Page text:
Difference between a Master’s and a PhD

Updated on May 31, 2017

A master’s degree and a PhD are academic programs undertaken by individuals who have finished their undergraduate degree. These post-graduate programs take lots of time and money – all the more reason to sit down and analyze the difference between the two before deciding which path to take. This article explains the major differences between getting a masters degree and a PhD.


A master’s degree graduate wearing a traditional gown and cap

A master’s degree is an academic degree awarded by colleges or universities to persons who have completed a course of study and have shown mastery of a particular field of study or professional practice. Taking a master’s degree often requires an undergraduate degree, which can either be a component of an integrated course or a separate degree altogether.

A master’s degree graduate is expected to have acquired advanced knowledge of a specific area of expertise, including all theoretical and practical practices. Someone who has a master’s degree should possess superior analytical skills, critical observation, and the ability to resolve complex problems. A master’s degree holder must be able to think quickly and independently.

Titles used in master’s degrees uses the form “Master of…” where a field (e.g. Physics, Engineering, Business Administration, etc.) or a faculty (typically Arts or Science) is specified. The most common titles are Master of Science (M.S./MSc/S.M.) and Master of Arts (M.A./MA/A.M.). These master’s degrees are often a combination of research and taught material.

A PhD graduation cap and gown (regalia)

A PhD, or a Doctor of Philosophy (i.e. Ph.D. or DPhil) is a doctoral degree awarded by universities. It is given for a broad range of academic programs in the sciences (chemistry, mathematics, biology, physics), humanities (geography, history, literature, etc.) and engineering, to highlight a few. A PhD is also referred to as a terminal degree, which is either the highest university degree on the academic track, or the highest on the professional track in a particular field of study. Most universities require their professors, scientists, or researchers to have completed a PhD. People who have earned a doctorate degree can affix the title of “Doctor” to their name and use the “PhD,” “Ph.D.,” or “D.Phil” (i.e. post-nominal letters) after their name.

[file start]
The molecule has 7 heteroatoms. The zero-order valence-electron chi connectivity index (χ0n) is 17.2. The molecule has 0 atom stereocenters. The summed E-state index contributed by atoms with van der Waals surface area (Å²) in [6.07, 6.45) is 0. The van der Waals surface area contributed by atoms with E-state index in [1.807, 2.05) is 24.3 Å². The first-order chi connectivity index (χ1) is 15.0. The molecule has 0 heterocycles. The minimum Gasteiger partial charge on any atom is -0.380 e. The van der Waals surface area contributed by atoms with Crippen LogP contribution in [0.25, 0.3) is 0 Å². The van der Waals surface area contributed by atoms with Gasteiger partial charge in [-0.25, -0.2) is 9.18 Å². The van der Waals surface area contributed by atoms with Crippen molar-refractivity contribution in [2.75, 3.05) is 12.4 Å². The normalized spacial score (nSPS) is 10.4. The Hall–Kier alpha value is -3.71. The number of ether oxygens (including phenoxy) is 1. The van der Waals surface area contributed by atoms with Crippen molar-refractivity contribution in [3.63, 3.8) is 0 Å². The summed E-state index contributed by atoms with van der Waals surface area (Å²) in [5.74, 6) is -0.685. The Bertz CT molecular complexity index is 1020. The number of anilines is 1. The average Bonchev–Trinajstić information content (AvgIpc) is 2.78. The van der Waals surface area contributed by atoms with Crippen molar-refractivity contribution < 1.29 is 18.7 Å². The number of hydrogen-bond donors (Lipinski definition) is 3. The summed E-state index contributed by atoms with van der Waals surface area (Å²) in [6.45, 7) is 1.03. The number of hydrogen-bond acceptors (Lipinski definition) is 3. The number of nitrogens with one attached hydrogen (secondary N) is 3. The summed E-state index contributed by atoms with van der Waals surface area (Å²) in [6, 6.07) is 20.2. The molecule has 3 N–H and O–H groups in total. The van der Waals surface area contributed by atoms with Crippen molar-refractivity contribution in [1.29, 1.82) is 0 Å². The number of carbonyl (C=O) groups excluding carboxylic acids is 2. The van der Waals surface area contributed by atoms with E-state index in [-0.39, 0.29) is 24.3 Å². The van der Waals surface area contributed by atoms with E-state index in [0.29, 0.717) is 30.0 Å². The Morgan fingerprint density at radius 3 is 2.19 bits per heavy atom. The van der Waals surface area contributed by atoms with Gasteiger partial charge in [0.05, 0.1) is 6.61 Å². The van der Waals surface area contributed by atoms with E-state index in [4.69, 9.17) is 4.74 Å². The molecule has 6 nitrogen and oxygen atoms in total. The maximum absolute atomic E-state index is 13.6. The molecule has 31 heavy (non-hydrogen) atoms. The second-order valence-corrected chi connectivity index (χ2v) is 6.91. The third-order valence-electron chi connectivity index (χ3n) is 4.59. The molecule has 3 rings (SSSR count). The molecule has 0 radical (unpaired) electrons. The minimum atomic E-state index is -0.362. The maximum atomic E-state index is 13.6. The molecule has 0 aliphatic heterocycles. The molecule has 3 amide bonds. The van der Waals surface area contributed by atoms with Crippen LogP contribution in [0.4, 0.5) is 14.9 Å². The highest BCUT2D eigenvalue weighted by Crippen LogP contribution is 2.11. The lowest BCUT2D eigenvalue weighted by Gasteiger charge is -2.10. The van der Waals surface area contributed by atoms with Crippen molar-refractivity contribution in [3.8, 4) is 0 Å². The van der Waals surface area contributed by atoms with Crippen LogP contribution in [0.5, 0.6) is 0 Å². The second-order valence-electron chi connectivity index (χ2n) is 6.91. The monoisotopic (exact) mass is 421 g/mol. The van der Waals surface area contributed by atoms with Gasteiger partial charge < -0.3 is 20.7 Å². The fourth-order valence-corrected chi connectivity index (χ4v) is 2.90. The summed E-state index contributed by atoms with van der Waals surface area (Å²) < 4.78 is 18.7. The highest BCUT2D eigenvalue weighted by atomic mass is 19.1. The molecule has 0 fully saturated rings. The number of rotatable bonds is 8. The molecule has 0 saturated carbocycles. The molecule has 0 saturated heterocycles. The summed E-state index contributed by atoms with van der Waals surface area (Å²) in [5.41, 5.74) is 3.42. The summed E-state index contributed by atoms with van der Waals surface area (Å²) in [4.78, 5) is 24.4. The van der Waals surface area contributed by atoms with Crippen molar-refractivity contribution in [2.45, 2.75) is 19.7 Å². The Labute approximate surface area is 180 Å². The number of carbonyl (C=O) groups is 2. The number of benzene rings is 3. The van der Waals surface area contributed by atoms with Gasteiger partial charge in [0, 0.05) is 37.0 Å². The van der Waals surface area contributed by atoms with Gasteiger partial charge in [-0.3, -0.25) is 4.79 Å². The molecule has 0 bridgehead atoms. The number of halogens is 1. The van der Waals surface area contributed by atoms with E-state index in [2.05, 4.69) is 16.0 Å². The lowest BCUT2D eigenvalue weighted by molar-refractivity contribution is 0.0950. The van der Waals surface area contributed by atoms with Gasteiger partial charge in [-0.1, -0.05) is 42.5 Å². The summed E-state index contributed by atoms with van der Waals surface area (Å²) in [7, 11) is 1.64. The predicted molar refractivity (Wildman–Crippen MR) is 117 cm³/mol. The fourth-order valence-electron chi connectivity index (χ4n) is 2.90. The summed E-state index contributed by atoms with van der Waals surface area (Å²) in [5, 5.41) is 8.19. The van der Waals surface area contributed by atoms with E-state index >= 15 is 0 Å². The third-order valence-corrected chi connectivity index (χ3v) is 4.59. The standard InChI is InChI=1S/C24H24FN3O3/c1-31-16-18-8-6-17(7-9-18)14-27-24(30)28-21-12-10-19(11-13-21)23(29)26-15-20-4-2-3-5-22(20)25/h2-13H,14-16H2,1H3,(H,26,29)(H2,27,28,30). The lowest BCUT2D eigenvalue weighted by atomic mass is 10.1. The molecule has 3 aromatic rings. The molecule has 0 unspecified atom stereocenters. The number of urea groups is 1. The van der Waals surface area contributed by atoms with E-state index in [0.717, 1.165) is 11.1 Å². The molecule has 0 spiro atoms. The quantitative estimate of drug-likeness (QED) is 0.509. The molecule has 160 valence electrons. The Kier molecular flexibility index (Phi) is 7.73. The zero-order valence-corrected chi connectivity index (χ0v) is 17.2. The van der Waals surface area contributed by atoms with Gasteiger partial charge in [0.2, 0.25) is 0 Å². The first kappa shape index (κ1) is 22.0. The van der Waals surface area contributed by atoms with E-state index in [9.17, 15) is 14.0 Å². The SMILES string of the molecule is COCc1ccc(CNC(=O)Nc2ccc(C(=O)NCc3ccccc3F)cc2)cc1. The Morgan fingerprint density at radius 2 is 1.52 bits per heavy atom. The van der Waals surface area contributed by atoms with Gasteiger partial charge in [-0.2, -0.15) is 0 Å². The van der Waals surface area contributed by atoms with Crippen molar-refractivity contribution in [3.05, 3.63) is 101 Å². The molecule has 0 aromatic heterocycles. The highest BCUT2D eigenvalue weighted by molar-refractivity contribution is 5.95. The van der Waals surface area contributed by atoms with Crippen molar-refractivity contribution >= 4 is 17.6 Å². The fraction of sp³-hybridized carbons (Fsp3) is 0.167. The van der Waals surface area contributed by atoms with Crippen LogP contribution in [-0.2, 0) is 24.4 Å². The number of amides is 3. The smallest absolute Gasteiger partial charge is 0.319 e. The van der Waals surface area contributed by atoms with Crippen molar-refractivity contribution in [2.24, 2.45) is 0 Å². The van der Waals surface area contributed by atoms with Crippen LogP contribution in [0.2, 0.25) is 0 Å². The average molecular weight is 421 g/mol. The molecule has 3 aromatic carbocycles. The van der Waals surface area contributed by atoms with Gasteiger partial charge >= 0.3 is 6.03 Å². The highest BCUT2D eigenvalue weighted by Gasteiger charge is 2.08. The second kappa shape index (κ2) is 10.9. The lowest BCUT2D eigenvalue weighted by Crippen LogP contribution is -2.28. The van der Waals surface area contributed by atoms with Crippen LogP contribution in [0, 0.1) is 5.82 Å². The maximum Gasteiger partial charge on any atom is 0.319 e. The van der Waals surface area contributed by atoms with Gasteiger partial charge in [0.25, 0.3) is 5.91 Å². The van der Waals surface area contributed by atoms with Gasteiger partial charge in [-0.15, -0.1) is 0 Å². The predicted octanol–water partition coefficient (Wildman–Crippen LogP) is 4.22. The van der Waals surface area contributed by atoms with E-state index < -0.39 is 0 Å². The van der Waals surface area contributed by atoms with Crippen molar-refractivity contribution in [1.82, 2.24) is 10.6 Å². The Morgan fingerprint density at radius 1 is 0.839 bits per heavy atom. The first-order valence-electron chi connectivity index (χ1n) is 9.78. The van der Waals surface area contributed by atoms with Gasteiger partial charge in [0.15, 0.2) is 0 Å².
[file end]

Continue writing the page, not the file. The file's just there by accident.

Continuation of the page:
In the US, admission to a PhD program varies widely. Universities usually require an undergraduate degree in a related field, reasonably good grades, related academic coursework, letters of recommendation, and a good performance on a graduate exam specified by the university. Depending on the chosen field of study, a PhD program typically takes four to eight years of study.

Master’s vs PhD

So what’s the difference between a master’s and a PhD? A master’s degree is graduate study that usually takes two to three years of coursework and exams to complete. On the other hand, a PhD is a more advanced degree that could take four to eight years to finish. A doctoral degree is far more expensive than a master’s degree, and as such, more financial aid is usually in the offering compared to a master’s degree. A student is required to have finished an undergraduate course before admission to a master’s degree course. While most PhD programs require a master’s degree, some universities allow their doctoral student to earn a master’s degree at the same time.

Comparison Chart

Takes two to three years of coursework and examsTakes four to eight years of coursework and dissertation
Holders of this degree cannot teach in a universityIs required to be become a university professor
Less costly; usually no financial help is extendedVery expensive; financial aid can be granted by the university


Here’s an assistant professor in math talking about the difference between a master’s degree and a PhD.